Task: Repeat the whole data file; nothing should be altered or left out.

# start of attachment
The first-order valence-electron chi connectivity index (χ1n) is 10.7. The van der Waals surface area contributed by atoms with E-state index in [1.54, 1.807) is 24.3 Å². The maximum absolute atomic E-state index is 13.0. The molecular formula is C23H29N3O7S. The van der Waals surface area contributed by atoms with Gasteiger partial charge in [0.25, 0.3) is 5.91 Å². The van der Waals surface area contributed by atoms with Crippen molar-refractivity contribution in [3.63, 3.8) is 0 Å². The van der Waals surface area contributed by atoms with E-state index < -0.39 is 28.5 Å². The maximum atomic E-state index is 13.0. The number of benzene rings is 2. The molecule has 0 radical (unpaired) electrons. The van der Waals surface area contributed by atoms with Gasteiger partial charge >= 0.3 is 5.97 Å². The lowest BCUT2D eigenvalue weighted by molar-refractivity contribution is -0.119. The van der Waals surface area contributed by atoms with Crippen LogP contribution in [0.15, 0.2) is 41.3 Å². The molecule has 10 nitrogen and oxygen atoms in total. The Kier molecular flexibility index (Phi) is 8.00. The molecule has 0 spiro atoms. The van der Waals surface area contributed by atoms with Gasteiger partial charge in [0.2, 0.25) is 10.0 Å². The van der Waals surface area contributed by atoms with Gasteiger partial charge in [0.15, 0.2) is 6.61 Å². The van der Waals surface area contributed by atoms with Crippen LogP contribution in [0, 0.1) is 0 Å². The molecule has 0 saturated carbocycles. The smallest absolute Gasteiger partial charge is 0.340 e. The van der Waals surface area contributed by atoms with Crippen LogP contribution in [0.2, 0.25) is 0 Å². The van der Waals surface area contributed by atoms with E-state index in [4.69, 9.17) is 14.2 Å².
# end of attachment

The first-order valence-electron chi connectivity index (χ1n) is 10.7. The van der Waals surface area contributed by atoms with E-state index in [1.54, 1.807) is 24.3 Å². The maximum absolute atomic E-state index is 13.0. The molecular formula is C23H29N3O7S. The van der Waals surface area contributed by atoms with Gasteiger partial charge in [0.25, 0.3) is 5.91 Å². The van der Waals surface area contributed by atoms with Crippen molar-refractivity contribution in [3.63, 3.8) is 0 Å². The van der Waals surface area contributed by atoms with E-state index < -0.39 is 28.5 Å². The maximum atomic E-state index is 13.0. The number of benzene rings is 2. The molecule has 0 radical (unpaired) electrons. The van der Waals surface area contributed by atoms with Gasteiger partial charge >= 0.3 is 5.97 Å². The lowest BCUT2D eigenvalue weighted by molar-refractivity contribution is -0.119. The van der Waals surface area contributed by atoms with Crippen LogP contribution in [0.15, 0.2) is 41.3 Å². The molecule has 10 nitrogen and oxygen atoms in total. The Kier molecular flexibility index (Phi) is 8.00. The molecule has 0 spiro atoms. The van der Waals surface area contributed by atoms with Gasteiger partial charge in [0.2, 0.25) is 10.0 Å². The van der Waals surface area contributed by atoms with Gasteiger partial charge in [0.15, 0.2) is 6.61 Å². The van der Waals surface area contributed by atoms with Crippen LogP contribution in [0, 0.1) is 0 Å². The molecule has 0 saturated carbocycles. The smallest absolute Gasteiger partial charge is 0.340 e. The van der Waals surface area contributed by atoms with Crippen LogP contribution in [0.2, 0.25) is 0 Å². The van der Waals surface area contributed by atoms with E-state index in [4.69, 9.17) is 14.2 Å².